Business confidence buoyant

16:00, Feb 25 2013
Totara Parkland Estat
BOOMING BUSINESS: Work is underway on the 433-lot Totara Parkland Estate subdivision in Tikipunga, just as business confidence spikes.

Northern business confidence is growing at its fastest rate in a decade.

Surveys show positive economic growth and increasing optimism in the region, marking a change from the recession hit years which began in 2008.

The latest Northern Chambers of Commerce business survey shows one of the most significant lifts in business confidence in the past 10 years.

Chambers of Commerce Northland chief executive Tony Collins says the confidence boost in the February survey exceeds expectation.

Forty-eight per cent of respondents expect the economy to improve over the next six months, up from 29 per cent in November 2012. Just 5 per cent expect it to worsen.

The personal businesses outlook is even more optimistic with 60 per cent expecting their situation to improve over the next six months, up from 47 per cent in November 2012. Just 8 per cent expect a decline.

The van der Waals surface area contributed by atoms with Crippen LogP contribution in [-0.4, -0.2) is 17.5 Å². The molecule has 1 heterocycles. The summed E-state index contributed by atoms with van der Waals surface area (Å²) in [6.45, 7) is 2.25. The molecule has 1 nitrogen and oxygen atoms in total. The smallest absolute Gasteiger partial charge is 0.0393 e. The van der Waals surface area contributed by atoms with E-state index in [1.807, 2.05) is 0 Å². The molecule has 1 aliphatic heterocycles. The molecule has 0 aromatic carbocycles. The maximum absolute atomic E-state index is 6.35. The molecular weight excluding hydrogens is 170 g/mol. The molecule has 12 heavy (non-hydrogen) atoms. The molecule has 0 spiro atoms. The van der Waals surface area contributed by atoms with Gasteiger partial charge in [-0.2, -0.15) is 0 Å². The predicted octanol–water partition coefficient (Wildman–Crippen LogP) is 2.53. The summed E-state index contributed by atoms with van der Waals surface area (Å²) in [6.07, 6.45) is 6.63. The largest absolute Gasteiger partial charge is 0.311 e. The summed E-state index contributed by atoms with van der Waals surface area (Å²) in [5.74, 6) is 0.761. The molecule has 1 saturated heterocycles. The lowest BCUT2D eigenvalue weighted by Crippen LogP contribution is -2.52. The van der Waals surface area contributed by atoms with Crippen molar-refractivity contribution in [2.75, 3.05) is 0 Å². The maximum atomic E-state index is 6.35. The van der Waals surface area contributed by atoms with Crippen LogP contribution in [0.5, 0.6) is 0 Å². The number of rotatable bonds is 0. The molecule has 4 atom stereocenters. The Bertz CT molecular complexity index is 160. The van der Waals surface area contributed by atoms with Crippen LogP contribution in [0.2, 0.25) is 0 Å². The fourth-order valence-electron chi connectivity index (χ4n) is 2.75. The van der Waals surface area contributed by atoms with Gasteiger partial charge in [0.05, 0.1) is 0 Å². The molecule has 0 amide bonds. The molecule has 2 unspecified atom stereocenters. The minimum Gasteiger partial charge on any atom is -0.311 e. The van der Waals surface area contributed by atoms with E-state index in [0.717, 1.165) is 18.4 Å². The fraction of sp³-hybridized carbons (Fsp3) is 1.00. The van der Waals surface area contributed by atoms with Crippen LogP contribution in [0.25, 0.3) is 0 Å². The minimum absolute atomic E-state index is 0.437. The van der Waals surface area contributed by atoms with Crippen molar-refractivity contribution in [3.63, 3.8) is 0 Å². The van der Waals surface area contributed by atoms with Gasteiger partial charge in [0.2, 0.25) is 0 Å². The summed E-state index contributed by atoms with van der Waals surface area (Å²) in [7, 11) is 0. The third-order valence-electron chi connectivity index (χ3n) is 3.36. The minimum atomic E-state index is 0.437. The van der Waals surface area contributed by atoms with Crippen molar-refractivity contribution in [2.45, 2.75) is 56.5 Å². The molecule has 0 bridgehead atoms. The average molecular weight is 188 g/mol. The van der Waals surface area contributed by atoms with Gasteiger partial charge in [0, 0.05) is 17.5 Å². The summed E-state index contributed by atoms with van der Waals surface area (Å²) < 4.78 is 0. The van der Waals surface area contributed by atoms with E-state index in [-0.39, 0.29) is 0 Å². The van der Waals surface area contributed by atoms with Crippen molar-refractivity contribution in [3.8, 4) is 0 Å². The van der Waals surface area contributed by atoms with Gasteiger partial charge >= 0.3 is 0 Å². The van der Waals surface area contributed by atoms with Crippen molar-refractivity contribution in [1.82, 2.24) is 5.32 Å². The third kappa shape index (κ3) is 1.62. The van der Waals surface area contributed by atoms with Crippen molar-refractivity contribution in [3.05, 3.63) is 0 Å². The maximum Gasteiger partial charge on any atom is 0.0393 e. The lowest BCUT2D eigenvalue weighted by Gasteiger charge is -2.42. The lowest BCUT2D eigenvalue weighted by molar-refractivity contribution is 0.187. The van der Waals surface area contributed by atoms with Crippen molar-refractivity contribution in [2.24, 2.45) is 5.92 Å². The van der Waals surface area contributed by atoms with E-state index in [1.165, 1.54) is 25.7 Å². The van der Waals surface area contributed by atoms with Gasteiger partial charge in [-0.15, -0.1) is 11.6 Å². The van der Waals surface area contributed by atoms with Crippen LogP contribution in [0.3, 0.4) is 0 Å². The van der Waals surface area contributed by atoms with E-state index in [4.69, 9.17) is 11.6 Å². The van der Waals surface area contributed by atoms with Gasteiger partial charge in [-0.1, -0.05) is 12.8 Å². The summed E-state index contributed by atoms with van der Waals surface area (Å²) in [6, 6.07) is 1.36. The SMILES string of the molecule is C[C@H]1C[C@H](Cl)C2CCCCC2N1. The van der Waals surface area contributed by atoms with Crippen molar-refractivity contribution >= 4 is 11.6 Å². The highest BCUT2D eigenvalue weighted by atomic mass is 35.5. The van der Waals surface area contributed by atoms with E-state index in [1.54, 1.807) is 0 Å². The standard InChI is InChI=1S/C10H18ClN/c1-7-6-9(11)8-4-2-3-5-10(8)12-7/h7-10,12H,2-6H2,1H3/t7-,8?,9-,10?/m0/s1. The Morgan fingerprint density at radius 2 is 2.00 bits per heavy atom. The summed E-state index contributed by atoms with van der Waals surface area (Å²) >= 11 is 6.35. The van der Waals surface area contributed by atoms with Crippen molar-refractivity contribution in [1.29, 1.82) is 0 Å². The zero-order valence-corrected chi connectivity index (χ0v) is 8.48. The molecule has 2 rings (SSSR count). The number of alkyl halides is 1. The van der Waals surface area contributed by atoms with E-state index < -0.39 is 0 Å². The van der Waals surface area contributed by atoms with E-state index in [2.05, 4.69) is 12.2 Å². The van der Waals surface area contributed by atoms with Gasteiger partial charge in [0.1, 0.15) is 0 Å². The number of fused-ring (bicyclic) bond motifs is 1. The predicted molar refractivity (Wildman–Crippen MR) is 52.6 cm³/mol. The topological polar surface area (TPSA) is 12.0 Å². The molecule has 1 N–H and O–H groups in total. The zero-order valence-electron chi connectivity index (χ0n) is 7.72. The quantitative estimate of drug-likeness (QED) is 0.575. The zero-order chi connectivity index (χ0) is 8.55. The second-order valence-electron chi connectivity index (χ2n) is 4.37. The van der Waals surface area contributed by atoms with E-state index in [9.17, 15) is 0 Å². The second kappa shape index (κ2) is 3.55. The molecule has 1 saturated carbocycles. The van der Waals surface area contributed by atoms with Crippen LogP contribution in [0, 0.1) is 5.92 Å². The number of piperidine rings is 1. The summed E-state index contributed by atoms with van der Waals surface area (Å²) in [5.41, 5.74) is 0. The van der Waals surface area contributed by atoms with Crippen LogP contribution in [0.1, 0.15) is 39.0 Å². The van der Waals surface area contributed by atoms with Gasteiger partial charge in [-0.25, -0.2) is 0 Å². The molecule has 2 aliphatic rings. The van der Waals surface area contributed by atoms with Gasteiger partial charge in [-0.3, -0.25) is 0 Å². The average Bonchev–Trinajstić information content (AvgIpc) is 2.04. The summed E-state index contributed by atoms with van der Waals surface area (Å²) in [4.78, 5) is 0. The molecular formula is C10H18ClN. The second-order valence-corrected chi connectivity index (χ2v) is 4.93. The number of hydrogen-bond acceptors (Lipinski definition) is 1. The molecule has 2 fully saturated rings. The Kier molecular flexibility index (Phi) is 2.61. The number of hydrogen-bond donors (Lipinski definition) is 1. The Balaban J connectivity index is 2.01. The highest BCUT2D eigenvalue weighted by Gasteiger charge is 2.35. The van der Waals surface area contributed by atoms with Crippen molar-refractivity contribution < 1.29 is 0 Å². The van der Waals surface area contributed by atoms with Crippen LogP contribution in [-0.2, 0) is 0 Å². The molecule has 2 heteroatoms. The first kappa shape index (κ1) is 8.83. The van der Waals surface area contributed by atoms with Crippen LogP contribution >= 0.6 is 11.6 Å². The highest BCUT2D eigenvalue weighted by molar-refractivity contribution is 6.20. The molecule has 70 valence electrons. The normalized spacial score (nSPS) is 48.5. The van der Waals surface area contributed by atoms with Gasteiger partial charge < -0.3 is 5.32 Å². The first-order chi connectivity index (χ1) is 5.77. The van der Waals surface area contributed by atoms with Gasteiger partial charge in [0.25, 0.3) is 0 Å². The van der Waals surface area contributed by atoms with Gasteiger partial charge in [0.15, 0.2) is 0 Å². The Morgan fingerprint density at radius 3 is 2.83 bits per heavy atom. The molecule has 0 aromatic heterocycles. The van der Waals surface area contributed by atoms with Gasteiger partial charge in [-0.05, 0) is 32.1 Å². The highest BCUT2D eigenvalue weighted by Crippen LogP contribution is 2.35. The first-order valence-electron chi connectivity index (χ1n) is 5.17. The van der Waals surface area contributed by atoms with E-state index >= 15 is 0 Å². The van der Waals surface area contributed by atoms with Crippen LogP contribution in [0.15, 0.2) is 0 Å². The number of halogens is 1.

Mr Collins says the survey covers businesses from Northland to Taupo, excluding Auckland, but past surveys have shown little difference in results from the Northland region alone.

"I think there has been quite a lot more positivity around compared to late last year. I'm not surprised that there was an improvement but I'm surprised it was as high."

The increase in confidence is backed by a real increase in sales and the economy.

The latest ANZ Regional Trends, which researches regional economic activity, shows Northland's economy grew 1.6 per cent in the December 2012 quarter and 2 per cent over the year.

Northland also recorded a 5 per cent lift in retail sales in the December quarter, more than twice as much as the national increase.

Mr Collins believes the sunny summer has made people feel more upbeat and led to an increase in tourism.

However he acknowledges the dry summer will have an impact on agriculture, despite that sector being strong at the moment.

The drought of 2009-10 cost Northland's economy $30 million but this summer has not been declared a drought yet, he says.

"We're probably lucky that our two economic drivers are tourism and farming. When the weather's not good for one it's good for the other," he says.

"There have also been more resource consents, people are building houses and there's more house sales. There are some positives that weren't there last year."

There has been a lift in the real estate market, Gary Younger from Ray White Allens Whangarei says.

He is selling sections in the new Totara Parklands Estate, a 443-lot subdivision now under construction in Tikipunga.

Mr Younger says there has been a lot of interest in the subdivision, which is Whangarei's first new subdivision in a long time.

Interest in Whangarei houses in general is high, he says.

Whangarei Leader